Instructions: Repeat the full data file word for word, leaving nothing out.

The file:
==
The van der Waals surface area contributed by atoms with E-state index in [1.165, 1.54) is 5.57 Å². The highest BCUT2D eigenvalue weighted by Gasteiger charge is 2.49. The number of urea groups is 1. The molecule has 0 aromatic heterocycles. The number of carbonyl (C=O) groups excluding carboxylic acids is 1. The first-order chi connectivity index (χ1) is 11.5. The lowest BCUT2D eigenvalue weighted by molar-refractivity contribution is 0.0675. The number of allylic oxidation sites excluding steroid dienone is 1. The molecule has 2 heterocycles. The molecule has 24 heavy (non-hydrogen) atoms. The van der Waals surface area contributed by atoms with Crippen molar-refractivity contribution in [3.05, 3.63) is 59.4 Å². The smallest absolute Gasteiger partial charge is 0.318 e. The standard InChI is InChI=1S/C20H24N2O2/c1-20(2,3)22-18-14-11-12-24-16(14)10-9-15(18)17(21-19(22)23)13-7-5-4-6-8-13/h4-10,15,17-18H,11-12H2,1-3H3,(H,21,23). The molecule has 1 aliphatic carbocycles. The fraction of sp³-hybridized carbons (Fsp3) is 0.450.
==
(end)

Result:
The van der Waals surface area contributed by atoms with E-state index in [1.165, 1.54) is 5.57 Å². The highest BCUT2D eigenvalue weighted by Gasteiger charge is 2.49. The number of urea groups is 1. The molecule has 0 aromatic heterocycles. The number of carbonyl (C=O) groups excluding carboxylic acids is 1. The first-order chi connectivity index (χ1) is 11.5. The lowest BCUT2D eigenvalue weighted by molar-refractivity contribution is 0.0675. The number of allylic oxidation sites excluding steroid dienone is 1. The molecule has 2 heterocycles. The molecule has 24 heavy (non-hydrogen) atoms. The van der Waals surface area contributed by atoms with Crippen molar-refractivity contribution in [3.05, 3.63) is 59.4 Å². The smallest absolute Gasteiger partial charge is 0.318 e. The standard InChI is InChI=1S/C20H24N2O2/c1-20(2,3)22-18-14-11-12-24-16(14)10-9-15(18)17(21-19(22)23)13-7-5-4-6-8-13/h4-10,15,17-18H,11-12H2,1-3H3,(H,21,23). The molecule has 1 aliphatic carbocycles. The fraction of sp³-hybridized carbons (Fsp3) is 0.450.